The same proportion also said that patients who regularly miss GP appointments should only be allowed access to a GP through a turn-up-and-wait system.
The findings could impact on the next round of GP contract negotiations because the government is to use feedback from the sessions to inform policy.
The event at Downing Street was attended by 60 members of the public. It followed a series of similar sessions across England.
Participants were hand picked by the pollsters Ipsos MORI to provide a representative cross-section of society.
GPC deputy chairman Dr Laurence Buckman, who voluntarily offers emergency Saturday surgeries, was sceptical of the findings, but said the GPC would be happy to talk to the DoH about creating a directed enhanced service (DES) for opening weekends or evenings.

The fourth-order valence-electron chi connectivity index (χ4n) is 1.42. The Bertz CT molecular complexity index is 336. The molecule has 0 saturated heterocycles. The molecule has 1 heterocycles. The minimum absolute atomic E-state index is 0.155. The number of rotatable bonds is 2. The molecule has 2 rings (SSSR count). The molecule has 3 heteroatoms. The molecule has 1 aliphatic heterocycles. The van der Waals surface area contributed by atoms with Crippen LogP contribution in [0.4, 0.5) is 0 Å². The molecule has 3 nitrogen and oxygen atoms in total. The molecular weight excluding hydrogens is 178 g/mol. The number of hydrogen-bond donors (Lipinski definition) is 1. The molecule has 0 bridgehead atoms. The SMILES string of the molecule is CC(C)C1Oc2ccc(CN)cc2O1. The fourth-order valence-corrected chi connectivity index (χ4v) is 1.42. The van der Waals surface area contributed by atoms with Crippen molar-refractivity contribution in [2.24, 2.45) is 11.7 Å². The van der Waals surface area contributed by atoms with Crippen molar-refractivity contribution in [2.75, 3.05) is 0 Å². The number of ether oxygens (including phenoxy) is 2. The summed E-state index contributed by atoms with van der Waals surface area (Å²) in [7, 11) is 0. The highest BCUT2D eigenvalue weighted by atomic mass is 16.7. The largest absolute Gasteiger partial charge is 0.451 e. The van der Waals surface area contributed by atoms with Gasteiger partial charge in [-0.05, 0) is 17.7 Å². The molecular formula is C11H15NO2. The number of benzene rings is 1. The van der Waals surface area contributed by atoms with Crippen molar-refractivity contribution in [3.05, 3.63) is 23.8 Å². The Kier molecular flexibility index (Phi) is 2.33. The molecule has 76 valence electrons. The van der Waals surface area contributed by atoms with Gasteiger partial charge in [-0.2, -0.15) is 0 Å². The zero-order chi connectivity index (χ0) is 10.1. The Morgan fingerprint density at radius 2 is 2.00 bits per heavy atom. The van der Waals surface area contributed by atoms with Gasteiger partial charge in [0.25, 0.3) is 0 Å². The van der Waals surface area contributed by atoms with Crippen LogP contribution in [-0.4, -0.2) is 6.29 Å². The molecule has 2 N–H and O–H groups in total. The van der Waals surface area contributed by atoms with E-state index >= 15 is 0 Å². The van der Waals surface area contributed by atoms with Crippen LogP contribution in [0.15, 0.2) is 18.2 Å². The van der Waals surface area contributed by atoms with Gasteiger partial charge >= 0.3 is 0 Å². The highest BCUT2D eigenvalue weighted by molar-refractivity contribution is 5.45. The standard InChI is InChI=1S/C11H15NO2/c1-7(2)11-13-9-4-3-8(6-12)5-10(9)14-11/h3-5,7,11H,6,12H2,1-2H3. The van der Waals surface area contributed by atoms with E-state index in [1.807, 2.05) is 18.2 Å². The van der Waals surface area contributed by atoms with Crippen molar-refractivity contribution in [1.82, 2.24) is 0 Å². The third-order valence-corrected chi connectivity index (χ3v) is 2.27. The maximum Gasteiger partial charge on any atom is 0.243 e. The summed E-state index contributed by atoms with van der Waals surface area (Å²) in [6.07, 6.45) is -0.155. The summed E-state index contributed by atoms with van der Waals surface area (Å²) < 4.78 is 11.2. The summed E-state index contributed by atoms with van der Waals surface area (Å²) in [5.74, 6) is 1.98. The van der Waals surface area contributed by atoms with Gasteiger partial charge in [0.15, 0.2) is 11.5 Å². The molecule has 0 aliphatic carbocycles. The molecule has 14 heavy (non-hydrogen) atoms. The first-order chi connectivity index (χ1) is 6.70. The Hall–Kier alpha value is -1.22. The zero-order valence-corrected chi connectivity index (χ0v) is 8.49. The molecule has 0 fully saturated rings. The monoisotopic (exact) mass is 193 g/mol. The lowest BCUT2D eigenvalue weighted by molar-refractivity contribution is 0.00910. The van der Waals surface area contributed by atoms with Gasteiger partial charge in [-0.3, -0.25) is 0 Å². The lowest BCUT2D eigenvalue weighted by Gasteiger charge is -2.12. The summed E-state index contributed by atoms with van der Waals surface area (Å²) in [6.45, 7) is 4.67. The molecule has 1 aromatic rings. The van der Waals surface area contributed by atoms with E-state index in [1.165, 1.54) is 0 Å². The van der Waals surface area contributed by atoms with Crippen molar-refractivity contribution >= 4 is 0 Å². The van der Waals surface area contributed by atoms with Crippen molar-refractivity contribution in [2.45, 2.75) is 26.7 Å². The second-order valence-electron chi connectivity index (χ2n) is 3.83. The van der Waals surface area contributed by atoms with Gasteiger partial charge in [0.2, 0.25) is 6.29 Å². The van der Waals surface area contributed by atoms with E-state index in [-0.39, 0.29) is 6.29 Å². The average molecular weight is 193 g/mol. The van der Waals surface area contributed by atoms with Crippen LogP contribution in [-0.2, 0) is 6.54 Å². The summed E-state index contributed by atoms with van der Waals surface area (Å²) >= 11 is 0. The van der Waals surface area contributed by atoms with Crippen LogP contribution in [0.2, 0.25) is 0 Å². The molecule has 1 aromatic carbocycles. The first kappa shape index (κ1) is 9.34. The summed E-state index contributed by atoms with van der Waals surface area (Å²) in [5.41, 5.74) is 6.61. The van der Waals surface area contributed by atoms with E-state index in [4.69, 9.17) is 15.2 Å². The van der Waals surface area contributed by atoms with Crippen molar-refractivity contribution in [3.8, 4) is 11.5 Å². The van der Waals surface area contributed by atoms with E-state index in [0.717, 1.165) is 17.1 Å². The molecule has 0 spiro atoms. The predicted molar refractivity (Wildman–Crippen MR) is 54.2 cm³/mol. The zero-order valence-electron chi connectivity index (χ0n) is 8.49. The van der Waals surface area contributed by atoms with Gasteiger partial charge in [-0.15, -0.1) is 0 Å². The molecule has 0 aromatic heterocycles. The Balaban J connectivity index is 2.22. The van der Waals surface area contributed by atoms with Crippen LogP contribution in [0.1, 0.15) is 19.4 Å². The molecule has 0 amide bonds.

'When you ask patients if they want longer hours, they generally say "no".
'Because this was a government think tank, the questions were probably biased and designed to get this answer,' Dr Buckman said.
He pointed out that the DoH was convinced that walk-in centres would provide better weekend care than GP practices, and had pushed the change through.
'If it wants to talk about DESs, we would be happy to talk. But if it wastes options like that it has to provide the facilities and funding - we would have to pay staff a lot more to come in at night or over the weekend.'